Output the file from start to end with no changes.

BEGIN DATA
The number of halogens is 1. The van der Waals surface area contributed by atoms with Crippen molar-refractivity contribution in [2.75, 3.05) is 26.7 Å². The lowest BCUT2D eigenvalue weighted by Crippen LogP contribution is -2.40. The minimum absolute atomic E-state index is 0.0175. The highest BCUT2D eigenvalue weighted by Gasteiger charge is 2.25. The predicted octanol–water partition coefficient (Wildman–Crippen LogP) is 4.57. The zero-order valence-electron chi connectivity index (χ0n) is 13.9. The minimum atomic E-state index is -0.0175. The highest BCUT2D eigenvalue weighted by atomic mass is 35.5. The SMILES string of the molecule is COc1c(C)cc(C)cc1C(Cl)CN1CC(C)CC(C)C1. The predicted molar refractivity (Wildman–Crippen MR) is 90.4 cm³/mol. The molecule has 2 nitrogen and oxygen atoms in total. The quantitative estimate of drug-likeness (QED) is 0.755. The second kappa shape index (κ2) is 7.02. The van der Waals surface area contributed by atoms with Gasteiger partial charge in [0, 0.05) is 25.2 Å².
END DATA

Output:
The number of halogens is 1. The van der Waals surface area contributed by atoms with Crippen molar-refractivity contribution in [2.75, 3.05) is 26.7 Å². The lowest BCUT2D eigenvalue weighted by Crippen LogP contribution is -2.40. The minimum absolute atomic E-state index is 0.0175. The highest BCUT2D eigenvalue weighted by Gasteiger charge is 2.25. The predicted octanol–water partition coefficient (Wildman–Crippen LogP) is 4.57. The zero-order valence-electron chi connectivity index (χ0n) is 13.9. The minimum atomic E-state index is -0.0175. The highest BCUT2D eigenvalue weighted by atomic mass is 35.5. The SMILES string of the molecule is COc1c(C)cc(C)cc1C(Cl)CN1CC(C)CC(C)C1. The predicted molar refractivity (Wildman–Crippen MR) is 90.4 cm³/mol. The molecule has 2 nitrogen and oxygen atoms in total. The quantitative estimate of drug-likeness (QED) is 0.755. The second kappa shape index (κ2) is 7.02. The van der Waals surface area contributed by atoms with Gasteiger partial charge in [0, 0.05) is 25.2 Å².